36 Core Teacher Apps For Inquiry Learning With iPads 36 Core Teacher Apps For Inquiry Learning With iPads The interest in inquiry-based learning seems to ebb and flow based on–well, it’s not clear why it ever ebbs. In short, it is a student-centered, Constructivist approach to learning that requires critical thinking, and benefits from technology, collaboration, resourcefulness, and other modern learning skills that never seem to fall out of favor themselves. Regardless, St Oliver Plunkett Primary School has put together two very useful images that can help you populate your iPad–or classroom of iPads–with apps that support both inquiry-based learning (the second image below), and a more general approach to pedagogy based on Apple’s uber-popular tablet (the top image). The original pdf for the first file can be downloaded here.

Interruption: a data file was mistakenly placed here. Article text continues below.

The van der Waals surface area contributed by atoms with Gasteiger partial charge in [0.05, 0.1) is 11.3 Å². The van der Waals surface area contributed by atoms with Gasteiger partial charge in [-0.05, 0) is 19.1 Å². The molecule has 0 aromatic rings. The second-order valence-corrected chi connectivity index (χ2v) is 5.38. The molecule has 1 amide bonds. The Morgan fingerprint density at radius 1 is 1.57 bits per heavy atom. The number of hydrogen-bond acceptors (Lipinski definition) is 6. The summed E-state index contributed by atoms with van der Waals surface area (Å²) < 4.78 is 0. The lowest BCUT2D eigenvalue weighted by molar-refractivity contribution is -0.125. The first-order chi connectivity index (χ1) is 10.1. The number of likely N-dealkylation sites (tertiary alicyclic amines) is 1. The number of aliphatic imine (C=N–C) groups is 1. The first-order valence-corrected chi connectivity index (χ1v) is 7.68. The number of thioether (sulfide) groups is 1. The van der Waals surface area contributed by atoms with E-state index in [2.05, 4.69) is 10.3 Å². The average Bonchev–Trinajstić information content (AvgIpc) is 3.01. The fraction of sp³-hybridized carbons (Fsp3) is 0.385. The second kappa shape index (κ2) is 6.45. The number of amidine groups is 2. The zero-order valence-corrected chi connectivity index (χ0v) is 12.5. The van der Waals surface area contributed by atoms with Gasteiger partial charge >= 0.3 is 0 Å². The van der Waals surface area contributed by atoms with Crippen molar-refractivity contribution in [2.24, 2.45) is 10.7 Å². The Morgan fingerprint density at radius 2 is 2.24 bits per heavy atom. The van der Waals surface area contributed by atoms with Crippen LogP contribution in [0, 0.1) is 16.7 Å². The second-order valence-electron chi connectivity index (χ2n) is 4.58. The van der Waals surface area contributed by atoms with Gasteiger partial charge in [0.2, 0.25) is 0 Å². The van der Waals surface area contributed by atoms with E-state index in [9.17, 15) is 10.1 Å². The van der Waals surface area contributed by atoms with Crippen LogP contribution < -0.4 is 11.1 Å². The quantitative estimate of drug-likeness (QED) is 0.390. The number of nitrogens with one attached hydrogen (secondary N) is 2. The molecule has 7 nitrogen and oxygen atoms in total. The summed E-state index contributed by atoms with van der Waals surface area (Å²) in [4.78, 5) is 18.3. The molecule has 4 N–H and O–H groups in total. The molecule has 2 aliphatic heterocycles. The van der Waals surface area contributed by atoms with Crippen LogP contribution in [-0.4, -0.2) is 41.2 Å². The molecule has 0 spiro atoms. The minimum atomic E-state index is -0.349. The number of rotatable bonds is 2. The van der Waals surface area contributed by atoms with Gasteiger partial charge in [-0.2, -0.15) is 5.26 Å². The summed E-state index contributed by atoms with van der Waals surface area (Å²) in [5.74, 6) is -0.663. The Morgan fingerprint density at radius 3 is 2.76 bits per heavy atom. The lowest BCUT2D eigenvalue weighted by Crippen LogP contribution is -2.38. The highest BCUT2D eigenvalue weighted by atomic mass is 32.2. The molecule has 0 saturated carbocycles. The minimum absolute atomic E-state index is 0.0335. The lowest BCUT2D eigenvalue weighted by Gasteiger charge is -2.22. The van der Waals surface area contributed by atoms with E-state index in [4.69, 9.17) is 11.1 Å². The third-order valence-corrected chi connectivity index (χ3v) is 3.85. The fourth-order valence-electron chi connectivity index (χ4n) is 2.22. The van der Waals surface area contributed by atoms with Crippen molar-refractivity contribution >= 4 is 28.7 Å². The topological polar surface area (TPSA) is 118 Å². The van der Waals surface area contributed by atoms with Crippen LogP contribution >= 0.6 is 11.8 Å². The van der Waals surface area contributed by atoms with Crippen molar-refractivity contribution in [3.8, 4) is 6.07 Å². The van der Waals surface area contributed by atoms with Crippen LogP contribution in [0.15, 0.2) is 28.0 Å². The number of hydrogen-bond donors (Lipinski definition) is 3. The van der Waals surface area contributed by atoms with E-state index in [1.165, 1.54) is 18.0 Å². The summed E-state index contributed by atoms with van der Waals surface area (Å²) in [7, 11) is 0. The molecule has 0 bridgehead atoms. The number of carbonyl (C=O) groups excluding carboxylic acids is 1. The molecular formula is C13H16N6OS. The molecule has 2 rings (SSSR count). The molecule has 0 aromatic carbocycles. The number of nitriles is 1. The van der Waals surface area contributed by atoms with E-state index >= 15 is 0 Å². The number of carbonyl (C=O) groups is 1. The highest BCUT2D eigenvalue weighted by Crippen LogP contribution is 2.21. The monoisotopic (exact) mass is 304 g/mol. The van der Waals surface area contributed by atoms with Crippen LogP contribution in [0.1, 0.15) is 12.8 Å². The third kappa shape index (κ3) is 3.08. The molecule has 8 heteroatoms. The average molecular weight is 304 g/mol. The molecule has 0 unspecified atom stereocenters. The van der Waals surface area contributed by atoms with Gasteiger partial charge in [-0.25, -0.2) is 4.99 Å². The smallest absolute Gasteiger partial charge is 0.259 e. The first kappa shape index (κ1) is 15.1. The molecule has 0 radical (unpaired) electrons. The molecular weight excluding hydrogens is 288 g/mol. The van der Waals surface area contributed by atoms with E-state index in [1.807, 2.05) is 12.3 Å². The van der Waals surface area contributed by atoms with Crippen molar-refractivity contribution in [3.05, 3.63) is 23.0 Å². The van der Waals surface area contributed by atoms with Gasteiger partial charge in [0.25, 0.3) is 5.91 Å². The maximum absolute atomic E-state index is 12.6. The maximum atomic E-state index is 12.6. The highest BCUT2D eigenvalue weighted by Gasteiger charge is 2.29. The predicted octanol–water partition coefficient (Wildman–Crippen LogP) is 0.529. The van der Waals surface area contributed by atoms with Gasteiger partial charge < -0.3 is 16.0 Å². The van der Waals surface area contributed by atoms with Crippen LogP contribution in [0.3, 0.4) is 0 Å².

8 Best LaTeX Editors For 2015 (TeX Editors) Handling digital documents have become a part of the daily lives of users and almost everyone is familiar with Microsoft Word. We have seen a lot of Document editing tools and most of them follow the WYSIWYG (‘What you see is what you get’) approach to Word formatting. In such type of Word formatting, a GUI based approach is established and users can visualise the end result while typing out content. Investigating Animals: Using Nonfiction for Inquiry-based Research ReadWriteThink couldn't publish all of this great content without literacy experts to write and review for us. If you've got lessons plans, activities, or other ideas you'd like to contribute, we'd love to hear from you. More